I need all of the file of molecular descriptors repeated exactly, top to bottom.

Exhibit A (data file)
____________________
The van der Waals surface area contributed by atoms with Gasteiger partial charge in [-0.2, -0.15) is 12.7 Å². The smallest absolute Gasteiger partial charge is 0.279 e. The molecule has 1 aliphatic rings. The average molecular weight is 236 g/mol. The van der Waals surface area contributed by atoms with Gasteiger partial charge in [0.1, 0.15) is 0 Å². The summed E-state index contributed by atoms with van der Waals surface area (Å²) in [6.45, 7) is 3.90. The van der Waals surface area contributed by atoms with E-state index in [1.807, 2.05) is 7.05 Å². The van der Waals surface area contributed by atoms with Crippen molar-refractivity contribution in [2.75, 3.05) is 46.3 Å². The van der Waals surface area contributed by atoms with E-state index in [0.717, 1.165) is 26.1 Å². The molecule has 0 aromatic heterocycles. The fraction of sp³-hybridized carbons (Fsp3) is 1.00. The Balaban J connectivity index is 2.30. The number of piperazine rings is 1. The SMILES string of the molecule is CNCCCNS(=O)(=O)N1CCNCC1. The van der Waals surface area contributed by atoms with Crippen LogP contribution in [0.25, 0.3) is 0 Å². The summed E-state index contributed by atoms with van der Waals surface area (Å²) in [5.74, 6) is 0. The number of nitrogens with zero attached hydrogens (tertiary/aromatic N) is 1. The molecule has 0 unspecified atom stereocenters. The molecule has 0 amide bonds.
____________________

The van der Waals surface area contributed by atoms with Gasteiger partial charge in [-0.2, -0.15) is 12.7 Å². The smallest absolute Gasteiger partial charge is 0.279 e. The molecule has 1 aliphatic rings. The average molecular weight is 236 g/mol. The van der Waals surface area contributed by atoms with Gasteiger partial charge in [0.1, 0.15) is 0 Å². The summed E-state index contributed by atoms with van der Waals surface area (Å²) in [6.45, 7) is 3.90. The van der Waals surface area contributed by atoms with E-state index in [1.807, 2.05) is 7.05 Å². The van der Waals surface area contributed by atoms with Crippen molar-refractivity contribution in [2.75, 3.05) is 46.3 Å². The van der Waals surface area contributed by atoms with E-state index in [0.717, 1.165) is 26.1 Å². The molecule has 0 aromatic heterocycles. The fraction of sp³-hybridized carbons (Fsp3) is 1.00. The Balaban J connectivity index is 2.30. The number of piperazine rings is 1. The SMILES string of the molecule is CNCCCNS(=O)(=O)N1CCNCC1. The van der Waals surface area contributed by atoms with Crippen LogP contribution in [0.25, 0.3) is 0 Å². The summed E-state index contributed by atoms with van der Waals surface area (Å²) in [5.74, 6) is 0. The number of nitrogens with zero attached hydrogens (tertiary/aromatic N) is 1. The molecule has 0 unspecified atom stereocenters. The molecule has 0 amide bonds.